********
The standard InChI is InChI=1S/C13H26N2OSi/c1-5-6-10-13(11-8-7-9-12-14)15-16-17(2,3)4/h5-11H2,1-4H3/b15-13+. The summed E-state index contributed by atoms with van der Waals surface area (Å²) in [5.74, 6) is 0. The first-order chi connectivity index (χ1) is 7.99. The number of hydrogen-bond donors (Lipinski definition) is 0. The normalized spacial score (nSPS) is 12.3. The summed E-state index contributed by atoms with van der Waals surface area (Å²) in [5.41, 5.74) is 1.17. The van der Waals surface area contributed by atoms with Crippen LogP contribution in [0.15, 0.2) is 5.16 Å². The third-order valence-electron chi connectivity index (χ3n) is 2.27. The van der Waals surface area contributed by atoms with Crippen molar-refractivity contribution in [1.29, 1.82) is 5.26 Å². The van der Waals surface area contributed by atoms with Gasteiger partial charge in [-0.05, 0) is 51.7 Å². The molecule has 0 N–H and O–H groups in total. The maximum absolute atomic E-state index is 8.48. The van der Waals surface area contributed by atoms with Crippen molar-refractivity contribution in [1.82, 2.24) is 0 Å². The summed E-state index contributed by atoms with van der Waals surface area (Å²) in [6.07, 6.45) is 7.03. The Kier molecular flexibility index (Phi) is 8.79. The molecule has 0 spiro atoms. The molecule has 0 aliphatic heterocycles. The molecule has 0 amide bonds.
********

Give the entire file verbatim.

The standard InChI is InChI=1S/C13H26N2OSi/c1-5-6-10-13(11-8-7-9-12-14)15-16-17(2,3)4/h5-11H2,1-4H3/b15-13+. The summed E-state index contributed by atoms with van der Waals surface area (Å²) in [5.74, 6) is 0. The first-order chi connectivity index (χ1) is 7.99. The number of hydrogen-bond donors (Lipinski definition) is 0. The normalized spacial score (nSPS) is 12.3. The summed E-state index contributed by atoms with van der Waals surface area (Å²) in [5.41, 5.74) is 1.17. The van der Waals surface area contributed by atoms with Crippen LogP contribution in [0.15, 0.2) is 5.16 Å². The third-order valence-electron chi connectivity index (χ3n) is 2.27. The van der Waals surface area contributed by atoms with Crippen molar-refractivity contribution in [1.29, 1.82) is 5.26 Å². The van der Waals surface area contributed by atoms with Gasteiger partial charge in [-0.05, 0) is 51.7 Å². The molecule has 0 N–H and O–H groups in total. The maximum absolute atomic E-state index is 8.48. The van der Waals surface area contributed by atoms with Crippen molar-refractivity contribution in [1.82, 2.24) is 0 Å². The summed E-state index contributed by atoms with van der Waals surface area (Å²) in [6.07, 6.45) is 7.03. The Kier molecular flexibility index (Phi) is 8.79. The molecule has 0 spiro atoms. The molecule has 0 aliphatic heterocycles. The molecule has 0 amide bonds.